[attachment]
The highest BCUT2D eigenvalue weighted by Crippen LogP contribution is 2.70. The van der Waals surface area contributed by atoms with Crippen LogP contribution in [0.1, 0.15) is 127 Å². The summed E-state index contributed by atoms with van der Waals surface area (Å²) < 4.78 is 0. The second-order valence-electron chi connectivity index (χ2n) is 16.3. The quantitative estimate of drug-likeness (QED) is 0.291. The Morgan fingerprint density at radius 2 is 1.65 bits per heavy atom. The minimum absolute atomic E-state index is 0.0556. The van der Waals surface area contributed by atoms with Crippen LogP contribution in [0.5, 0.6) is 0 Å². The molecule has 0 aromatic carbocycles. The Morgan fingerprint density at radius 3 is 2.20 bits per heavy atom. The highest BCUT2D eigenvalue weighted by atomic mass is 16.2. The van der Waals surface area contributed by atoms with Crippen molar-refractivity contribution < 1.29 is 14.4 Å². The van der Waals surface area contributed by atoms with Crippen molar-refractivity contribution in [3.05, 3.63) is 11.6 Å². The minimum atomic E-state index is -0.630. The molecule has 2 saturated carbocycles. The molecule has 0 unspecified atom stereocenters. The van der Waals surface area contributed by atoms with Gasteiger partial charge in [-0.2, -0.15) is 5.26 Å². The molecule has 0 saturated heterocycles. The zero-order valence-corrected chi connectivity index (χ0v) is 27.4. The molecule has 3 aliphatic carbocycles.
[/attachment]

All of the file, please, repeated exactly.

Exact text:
The highest BCUT2D eigenvalue weighted by Crippen LogP contribution is 2.70. The van der Waals surface area contributed by atoms with Crippen LogP contribution in [0.1, 0.15) is 127 Å². The summed E-state index contributed by atoms with van der Waals surface area (Å²) < 4.78 is 0. The second-order valence-electron chi connectivity index (χ2n) is 16.3. The quantitative estimate of drug-likeness (QED) is 0.291. The Morgan fingerprint density at radius 2 is 1.65 bits per heavy atom. The minimum absolute atomic E-state index is 0.0556. The van der Waals surface area contributed by atoms with Crippen LogP contribution in [0.5, 0.6) is 0 Å². The molecule has 0 aromatic carbocycles. The Morgan fingerprint density at radius 3 is 2.20 bits per heavy atom. The highest BCUT2D eigenvalue weighted by atomic mass is 16.2. The van der Waals surface area contributed by atoms with Crippen molar-refractivity contribution < 1.29 is 14.4 Å². The van der Waals surface area contributed by atoms with Crippen molar-refractivity contribution in [3.05, 3.63) is 11.6 Å². The minimum atomic E-state index is -0.630. The molecule has 2 saturated carbocycles. The molecule has 0 unspecified atom stereocenters. The van der Waals surface area contributed by atoms with Gasteiger partial charge in [-0.2, -0.15) is 5.26 Å². The molecule has 0 saturated heterocycles. The zero-order valence-corrected chi connectivity index (χ0v) is 27.4. The molecule has 3 aliphatic carbocycles.